broke up, broke down, gave way, melted and mingled. Their lips
sought their lips, their pressure their response and their
response their pressure; with a violence that had sighed itself
the next moment to the longest and deepest of stillnesses they
passionately sealed their pledge."

What was the question again? Oh, right.

My first literary crushes were on Callie Shaw and Iola Morton, the Hardy Boys' girlfriends.

The last book you bought is?

The Crysanthemum Palace by Bruce Wagner.

What are you currently reading?

Don't Ask.

"Come on, Lance, you can tell us. No need to be shy."

Don't Ask.

"How embarrassing can it be to tell us what you're reading?"

Don't Ask.

"Wow. Must be something really kinky."

I told you, Don't Ask.

"Fine. Be that way. Spoil everybody's fun."

Listen, Lou Costello, that's the title of the book. Don't Ask by Donald Westlake. I'm also in the middles of The Outcry by Henry James and A Game of Thrones by George R.R. Martin. (Check out my sidebar.)

(The 9 year old wants to answer this question too.

What book are you currently reading, 9 year old?

Captain Underpants and the Big, Bad Battle of the Bionic Booger Boy. Part 1: The Night of the Nasty Nostril Nuggets.

The 11 year old says this is kind of a nosy question, so let's pick another topic.)

Five books you would take to a deserted island?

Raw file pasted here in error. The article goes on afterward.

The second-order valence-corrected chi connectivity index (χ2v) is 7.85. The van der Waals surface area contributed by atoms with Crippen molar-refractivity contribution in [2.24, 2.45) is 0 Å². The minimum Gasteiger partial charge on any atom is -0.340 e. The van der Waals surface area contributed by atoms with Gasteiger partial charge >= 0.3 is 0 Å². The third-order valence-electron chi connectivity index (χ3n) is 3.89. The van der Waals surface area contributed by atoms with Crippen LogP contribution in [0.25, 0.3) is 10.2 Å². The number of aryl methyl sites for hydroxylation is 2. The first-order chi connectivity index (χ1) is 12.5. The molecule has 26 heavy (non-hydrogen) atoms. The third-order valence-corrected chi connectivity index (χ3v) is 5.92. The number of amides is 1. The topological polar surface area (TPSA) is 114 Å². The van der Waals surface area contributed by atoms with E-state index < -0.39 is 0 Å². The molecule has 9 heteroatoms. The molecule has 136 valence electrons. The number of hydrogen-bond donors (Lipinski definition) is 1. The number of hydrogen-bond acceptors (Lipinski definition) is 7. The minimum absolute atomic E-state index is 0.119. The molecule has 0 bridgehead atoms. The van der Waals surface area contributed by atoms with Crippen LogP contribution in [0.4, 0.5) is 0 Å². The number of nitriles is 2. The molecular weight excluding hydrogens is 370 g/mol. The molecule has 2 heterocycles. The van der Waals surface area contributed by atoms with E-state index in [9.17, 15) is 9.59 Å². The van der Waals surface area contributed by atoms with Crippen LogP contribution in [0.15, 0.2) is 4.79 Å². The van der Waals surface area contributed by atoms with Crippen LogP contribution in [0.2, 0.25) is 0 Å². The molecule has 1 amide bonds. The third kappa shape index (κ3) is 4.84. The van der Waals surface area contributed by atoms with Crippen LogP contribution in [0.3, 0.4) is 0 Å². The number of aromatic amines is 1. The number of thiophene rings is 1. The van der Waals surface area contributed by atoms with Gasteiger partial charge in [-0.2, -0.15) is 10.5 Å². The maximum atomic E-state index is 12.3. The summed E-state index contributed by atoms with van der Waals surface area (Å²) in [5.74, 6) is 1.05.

David Copperfield, if I didn't memorize it. The Pickwick Papers if I did.

The World of Jeeves by P.G. Wodehouse.

The Aztec Treasure House by Evan S. Connell. A collection of beautiful essays, all about exploration, discovery, and feats of courage that will inspire to get to work figuring a way to get off this island.

The Collected Works of William Shakespeare. I actually sort of did this one. When I went off to grad school I took only two books with me, a dictionary and Shakespeare. Of course by the end of my first week in Iowa City I had a library card and the names of all the clerks at Prairie Lights bookstore memorized, so the experiment was never really conducted and I don't know how long I could have been happy reading nothing but Shakespeare.

The Annotated Sherlock Holmes, Coturnix's personal copy, because it's his fault I'm stuck on this island.

Who are you going to pass this on to and why? (Name three.)

(My first pick would have been Nance, but this is the kind of thing she can go either way on, either getting into it or brushing it off as really annoying, and it's too late to call her to find out which way she'd jump. These other people don't scare me the way she does.)

Blue Girl, because she asked me to be brutal, although she meant something else. No, not that! Geez. Some people. (Done!)

Neddie Jingo, because I want him to prove that he can read and he's not some sort of idiot savant producing that wonderful, hilarious blog of his through the kind of automatic writing William Butler Yeats and his wife claimed produced their mystic writings. (Also done!)

Grishaxxx, because I know he can read and I'm interested to see in what way he shows how much he loves Wind in the Willows here. (And done!)

Your turn. Put your answers in the comments or on your blogs and send me the links. Once everybody in the world has done this we can put this meme to bed.


Post a Comment

<< Home